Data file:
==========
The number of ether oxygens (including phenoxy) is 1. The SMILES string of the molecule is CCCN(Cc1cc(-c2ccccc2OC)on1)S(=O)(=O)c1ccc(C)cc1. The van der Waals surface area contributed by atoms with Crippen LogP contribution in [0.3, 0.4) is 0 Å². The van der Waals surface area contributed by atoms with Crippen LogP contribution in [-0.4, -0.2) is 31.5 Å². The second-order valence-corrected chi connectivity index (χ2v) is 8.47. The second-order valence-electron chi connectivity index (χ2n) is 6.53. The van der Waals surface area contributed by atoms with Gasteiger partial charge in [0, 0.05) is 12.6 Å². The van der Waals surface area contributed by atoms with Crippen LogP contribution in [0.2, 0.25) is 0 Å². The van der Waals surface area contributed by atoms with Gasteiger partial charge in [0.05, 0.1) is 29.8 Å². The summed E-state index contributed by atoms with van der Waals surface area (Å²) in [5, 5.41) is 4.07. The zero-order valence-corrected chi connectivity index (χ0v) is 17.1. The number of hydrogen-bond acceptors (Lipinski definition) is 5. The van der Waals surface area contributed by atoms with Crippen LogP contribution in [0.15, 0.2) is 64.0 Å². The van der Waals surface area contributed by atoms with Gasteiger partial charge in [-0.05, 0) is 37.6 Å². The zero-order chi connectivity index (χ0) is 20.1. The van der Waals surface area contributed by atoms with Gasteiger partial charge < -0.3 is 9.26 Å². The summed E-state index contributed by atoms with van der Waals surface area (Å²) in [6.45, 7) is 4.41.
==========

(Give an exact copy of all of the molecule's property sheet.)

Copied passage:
The number of ether oxygens (including phenoxy) is 1. The SMILES string of the molecule is CCCN(Cc1cc(-c2ccccc2OC)on1)S(=O)(=O)c1ccc(C)cc1. The van der Waals surface area contributed by atoms with Crippen LogP contribution in [0.3, 0.4) is 0 Å². The van der Waals surface area contributed by atoms with Crippen LogP contribution in [-0.4, -0.2) is 31.5 Å². The second-order valence-corrected chi connectivity index (χ2v) is 8.47. The second-order valence-electron chi connectivity index (χ2n) is 6.53. The van der Waals surface area contributed by atoms with Gasteiger partial charge in [0, 0.05) is 12.6 Å². The van der Waals surface area contributed by atoms with Crippen LogP contribution in [0.2, 0.25) is 0 Å². The van der Waals surface area contributed by atoms with Gasteiger partial charge in [0.05, 0.1) is 29.8 Å². The summed E-state index contributed by atoms with van der Waals surface area (Å²) in [5, 5.41) is 4.07. The zero-order valence-corrected chi connectivity index (χ0v) is 17.1. The number of hydrogen-bond acceptors (Lipinski definition) is 5. The van der Waals surface area contributed by atoms with Crippen LogP contribution in [0.15, 0.2) is 64.0 Å². The van der Waals surface area contributed by atoms with Gasteiger partial charge in [-0.05, 0) is 37.6 Å². The zero-order chi connectivity index (χ0) is 20.1. The van der Waals surface area contributed by atoms with Gasteiger partial charge < -0.3 is 9.26 Å². The summed E-state index contributed by atoms with van der Waals surface area (Å²) in [6.45, 7) is 4.41.